Theirs had been a long and lonely struggle. But in spring 2011, the world changed. Suddenly, they were being joined online and in secret conversations by young university students and others inspired by the Arab Spring. They had been able to organize small candlelight vigils in support of Egyptian and Libyan demonstrators, with regime security sometimes taking a hands-off approach and sometimes intervening to forcibly disperse the gatherings. That such assemblies could be staged at all was unprecedented and would have been impossible before the Arab Spring shifted the balance. But being allowed to show silent support for Libya was one thing. Staging a public protest inside Syria, against Syrian authorities, was quite another.

What couldn’t be said on the streets instead spilled out online. For a few years, Facebook and other social media had, for the first time in modern history, provided Syrians with a semi-open space for discussion. Online messages were of course monitored, but not stringently or effectively. Pro-opposition activists were already using Facebook for the dissemination of news, reports, and video clips and, more importantly, to stay in contact with Syrians abroad.

The country had a large refugee diaspora, including leftists and liberals but also the Muslim Brotherhood, which, in exile since the 1980s, formed the single-largest chunk of Syria’s opposition. Unlike the “opposition of the interior,” as the term went, the exiles faced no constraints on what they could do or say. Awestruck by the Arab Spring, many were already agitating online for action.

In particular, Syrian online activists wanted to emulate the style of protest that they had seen in Egypt, where demonstrators had converged on Tahrir Square in central Cairo, turning it into a launchpad for revolution.

Already on February 4 and 5, 2011, Facebook activists had tried to call Syrians to the streets. The effort fizzled completely, and Syrian squares remained empty, but a few weeks later, they gave it another go. Through a popular Facebook site, they announced that March 15 would be Syria’s “Day of Rage,” and this time, it did produce a little flicker of rebellion as dozens of activists converged on the Old Town of Damascus for a protest march. It was a brief affair, but sufficiently out of the ordinary to make a splash on Arab evening news.

The following day, a small crowd assembled in front of Syria’s interior ministry, off Merjeh Square in central Damascus, and asked to deliver a petition to the minister for the liberation of political prisoners. This time, however, the government was prepared: at a given sign, security agents and club-wielding thugs swarmed the demonstration, beating the protesters. Several people were arrested, including well-known former prisoners of conscience.

However, this, too, was at most a ripple on the surface of Syrian politics—stirrings within a cadre of dissidents and activists who, for all their decades of sacrifice and suffering, could not muster the social base to effectively stand up to Assad’s regime. As they disappeared into the police vans, screaming and bleeding, that could have been it: the ripples would fade, the surface would close on yet another failed bid for freedom.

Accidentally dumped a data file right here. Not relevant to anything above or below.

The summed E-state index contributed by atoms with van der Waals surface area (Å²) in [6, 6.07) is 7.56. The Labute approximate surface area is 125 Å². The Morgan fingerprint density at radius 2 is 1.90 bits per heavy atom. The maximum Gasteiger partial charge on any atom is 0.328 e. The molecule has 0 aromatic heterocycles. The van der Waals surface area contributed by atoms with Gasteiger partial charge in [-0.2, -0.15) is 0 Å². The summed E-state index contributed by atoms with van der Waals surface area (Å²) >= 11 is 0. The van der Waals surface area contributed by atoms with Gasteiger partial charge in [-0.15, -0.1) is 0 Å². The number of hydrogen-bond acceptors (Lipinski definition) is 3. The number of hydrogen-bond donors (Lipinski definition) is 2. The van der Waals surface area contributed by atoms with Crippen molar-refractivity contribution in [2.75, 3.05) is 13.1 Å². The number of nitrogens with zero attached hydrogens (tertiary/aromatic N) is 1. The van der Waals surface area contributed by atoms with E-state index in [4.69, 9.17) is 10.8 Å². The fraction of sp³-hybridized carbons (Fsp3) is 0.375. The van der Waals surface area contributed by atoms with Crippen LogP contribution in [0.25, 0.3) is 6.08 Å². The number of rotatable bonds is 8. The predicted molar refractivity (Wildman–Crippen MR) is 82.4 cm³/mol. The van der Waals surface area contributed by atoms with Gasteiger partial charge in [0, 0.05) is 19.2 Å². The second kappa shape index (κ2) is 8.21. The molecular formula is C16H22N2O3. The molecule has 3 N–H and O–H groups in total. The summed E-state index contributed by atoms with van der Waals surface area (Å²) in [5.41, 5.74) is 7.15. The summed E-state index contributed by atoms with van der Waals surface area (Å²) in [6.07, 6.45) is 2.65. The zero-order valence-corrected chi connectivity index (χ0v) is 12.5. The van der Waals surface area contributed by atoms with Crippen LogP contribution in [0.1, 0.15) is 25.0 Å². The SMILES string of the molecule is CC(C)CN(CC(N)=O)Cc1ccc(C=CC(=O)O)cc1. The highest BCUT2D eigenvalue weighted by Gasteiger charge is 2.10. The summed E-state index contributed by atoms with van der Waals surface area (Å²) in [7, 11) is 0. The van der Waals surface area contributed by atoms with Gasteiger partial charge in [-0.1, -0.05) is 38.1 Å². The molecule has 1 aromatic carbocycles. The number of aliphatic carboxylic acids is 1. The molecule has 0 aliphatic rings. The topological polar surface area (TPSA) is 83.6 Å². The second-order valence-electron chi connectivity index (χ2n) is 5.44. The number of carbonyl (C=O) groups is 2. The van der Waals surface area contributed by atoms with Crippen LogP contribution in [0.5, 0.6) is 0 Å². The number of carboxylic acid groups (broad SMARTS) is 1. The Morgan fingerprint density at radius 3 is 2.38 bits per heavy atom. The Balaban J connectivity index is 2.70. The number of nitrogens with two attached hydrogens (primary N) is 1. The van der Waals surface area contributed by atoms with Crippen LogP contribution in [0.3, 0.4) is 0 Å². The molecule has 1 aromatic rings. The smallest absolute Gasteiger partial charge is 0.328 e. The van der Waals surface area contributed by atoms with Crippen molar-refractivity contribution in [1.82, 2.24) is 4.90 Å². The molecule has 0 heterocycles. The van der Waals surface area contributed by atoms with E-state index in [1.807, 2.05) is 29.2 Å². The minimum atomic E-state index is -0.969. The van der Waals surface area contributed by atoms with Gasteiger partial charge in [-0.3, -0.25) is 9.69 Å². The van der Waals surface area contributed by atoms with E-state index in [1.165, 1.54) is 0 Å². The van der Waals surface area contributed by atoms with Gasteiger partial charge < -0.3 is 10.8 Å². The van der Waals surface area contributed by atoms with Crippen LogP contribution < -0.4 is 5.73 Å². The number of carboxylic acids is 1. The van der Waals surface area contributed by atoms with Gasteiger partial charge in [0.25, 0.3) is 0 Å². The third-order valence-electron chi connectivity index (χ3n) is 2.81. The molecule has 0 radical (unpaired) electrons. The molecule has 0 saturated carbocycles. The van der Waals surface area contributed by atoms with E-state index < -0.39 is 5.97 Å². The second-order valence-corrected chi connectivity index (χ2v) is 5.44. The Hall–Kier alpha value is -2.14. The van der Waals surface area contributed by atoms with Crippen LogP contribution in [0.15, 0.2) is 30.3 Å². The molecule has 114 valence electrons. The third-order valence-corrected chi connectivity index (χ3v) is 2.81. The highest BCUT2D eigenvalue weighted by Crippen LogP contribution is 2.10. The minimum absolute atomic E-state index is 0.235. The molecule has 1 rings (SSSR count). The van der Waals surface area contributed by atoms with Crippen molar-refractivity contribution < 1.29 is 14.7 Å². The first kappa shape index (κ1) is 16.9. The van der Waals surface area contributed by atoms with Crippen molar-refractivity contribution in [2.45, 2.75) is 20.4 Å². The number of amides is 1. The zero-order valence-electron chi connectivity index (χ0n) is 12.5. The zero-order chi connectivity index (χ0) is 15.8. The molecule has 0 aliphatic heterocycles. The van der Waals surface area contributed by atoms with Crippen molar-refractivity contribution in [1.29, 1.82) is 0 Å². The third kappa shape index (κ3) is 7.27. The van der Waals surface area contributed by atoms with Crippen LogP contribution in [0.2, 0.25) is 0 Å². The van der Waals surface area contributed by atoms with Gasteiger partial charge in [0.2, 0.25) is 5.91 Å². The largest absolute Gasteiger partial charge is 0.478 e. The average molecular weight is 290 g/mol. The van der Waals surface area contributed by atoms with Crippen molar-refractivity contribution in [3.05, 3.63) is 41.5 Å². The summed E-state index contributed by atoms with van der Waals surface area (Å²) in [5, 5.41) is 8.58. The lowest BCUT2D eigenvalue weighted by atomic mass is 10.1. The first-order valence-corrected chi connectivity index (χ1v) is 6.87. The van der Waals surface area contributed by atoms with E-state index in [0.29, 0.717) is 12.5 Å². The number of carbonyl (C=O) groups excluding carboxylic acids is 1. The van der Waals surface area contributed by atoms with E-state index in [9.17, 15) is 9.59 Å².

But two days later, Dera’a exploded in protest.

The Roots of Protest

The social and political environment in southern Syria’s run-down provincial towns was very different from that of central Damascus. Pre-2011 dissidents were part of the mix there, too, but unlike in Damascus, the protests in Dera’a weren’t entirely or even primarily composed of well-established regime critics, intellectuals, and ex-prisoners.

Rather, the muscle behind Dera’a’s protests was the city’s large, cohesive extended families, which organized around local notables, tribal figures, and clerics. The most prominent of these early leaders was likely Ahmed Sayasneh, a popular Dera’a cleric who had been banned from the pulpit for refusing to toe the government line. It was from Sheikh Sayasneh’s old mosque, the Omari Mosque, that demonstrators emerged on March 18, and it would later become the main site of assembly for Dera’a’s protesters—a tiny Tahrir Square, until violently cleared by regime forces.

In Dera’a, the social base was there from the beginning: an influential segment of the city’s old, close-knit local culture had risen against the regime, and other inhabitants joined in out of local solidarity against troops dispatched from other parts of the country. In Damascus, it had been possible to beat the demonstrators and bundle them into police vans. But in Dera’a, no amount of beating and shooting did the trick. Outrage at the killings lit the city on fire, and calls went up to avenge the humiliation of Dera’a. In a few short days, the southern protests had mushroomed along family and clan lines through the wider Dera’a Governorate, mobilizing thousands and then tens of thousands of people.

That’s where it kicked off.

The Politics of Memory

Ask most any Syrian and she will tell you that the revolution—or the events, the crisis, or the conspiracy, depending on her point of view—began in Dera’a. But some will nevertheless point to March 15 as the real starting date of the uprising.

That’s where the Syrian opposition’s internal politics come in.

For the groups that called for or participated in the Damascus protests, and those aligned with them politically, these earlier dates are seen as necessary precursors of what followed on March 18, some ninety kilometers south of the capital. It is a narrative that many believe sincerely, and why not? They have every right to define and conceptualize their own experiences in their own way.